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University of Bradford study could help protect tranquil spaces from development

Published: Wed 15 Oct 2014

The Bradford Centre for Sustainable Environments at the University of Bradford is pioneering a method that planning authorities and conservationists could use to measure the impact of developments on the tranquillity enjoyed by residents and visitors of an area.

The new method involves establishing the existing level of tranquillity of a location based not only on noise levels but also visual amenity, such as the existing landscape, and establishes a ‘footprint’.

The method then predicts the impact on that footprint and how it might be reduced by a development, such as wind turbines, and at what distance the development would have to be sited for the original tranquillity enjoyed by people to be restored.

The importance of tranquil spaces in providing health and wellbeing benefits has recently been recognised in the National Planning Policy Framework and the threat to them from development has prompted research into tranquillity mapping. The Framework states that planning decisions should aim to identify and protect areas of tranquillity that have remained relatively undisturbed.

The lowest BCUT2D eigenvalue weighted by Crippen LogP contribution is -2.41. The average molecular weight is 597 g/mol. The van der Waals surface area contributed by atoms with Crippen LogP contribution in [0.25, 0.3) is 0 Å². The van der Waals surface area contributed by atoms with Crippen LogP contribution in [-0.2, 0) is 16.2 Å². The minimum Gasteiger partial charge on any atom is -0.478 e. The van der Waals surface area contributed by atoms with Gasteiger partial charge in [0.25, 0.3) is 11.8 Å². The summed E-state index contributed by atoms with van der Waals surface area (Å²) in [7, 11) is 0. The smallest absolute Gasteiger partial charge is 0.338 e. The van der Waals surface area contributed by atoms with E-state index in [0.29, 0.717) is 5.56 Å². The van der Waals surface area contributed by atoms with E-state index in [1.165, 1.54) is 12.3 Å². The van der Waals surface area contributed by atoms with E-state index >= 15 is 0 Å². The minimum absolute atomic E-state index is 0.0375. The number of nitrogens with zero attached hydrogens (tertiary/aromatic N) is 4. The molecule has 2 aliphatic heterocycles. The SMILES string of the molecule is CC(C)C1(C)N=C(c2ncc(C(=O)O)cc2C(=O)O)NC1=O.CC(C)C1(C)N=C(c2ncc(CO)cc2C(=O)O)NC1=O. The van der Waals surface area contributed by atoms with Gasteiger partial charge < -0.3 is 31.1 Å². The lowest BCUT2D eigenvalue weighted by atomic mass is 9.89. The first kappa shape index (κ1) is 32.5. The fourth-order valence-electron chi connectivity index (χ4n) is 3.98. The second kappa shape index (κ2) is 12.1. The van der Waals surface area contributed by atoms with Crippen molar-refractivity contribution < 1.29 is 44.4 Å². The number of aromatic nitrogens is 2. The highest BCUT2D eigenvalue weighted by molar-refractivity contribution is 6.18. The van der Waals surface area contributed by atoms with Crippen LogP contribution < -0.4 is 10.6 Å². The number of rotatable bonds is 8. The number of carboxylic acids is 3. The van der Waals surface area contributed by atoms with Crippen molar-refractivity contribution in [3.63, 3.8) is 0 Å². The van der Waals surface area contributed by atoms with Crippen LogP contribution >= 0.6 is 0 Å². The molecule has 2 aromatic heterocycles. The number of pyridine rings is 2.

The University of Bradford study, led by Professor Greg Watts and assisted by Dr Robert Pheasant, combined a number of techniques, including noise measurement software and photographic surveys, to demonstrate the feasibility of producing contour maps of tranquillity.

Professor Watts said: “Using contour maps it will be possible to identify quality tranquil spaces and regular updates to the maps will enable external threats to be identified and action taken. Defining a tranquillity footprint has in the past been difficult due to the lack of a prediction method that takes into account both acoustic and visual factors in a precise and quantifiable manner. However, our tranquillity rating prediction tool (TRAPT) has the potential to help planning authorities and conservationists quantify the impact of new developments.”

Full details can be obtained from the recently-published paper at http://www.sciencedirect.com/science/article/pii/S0003682X14002473

 

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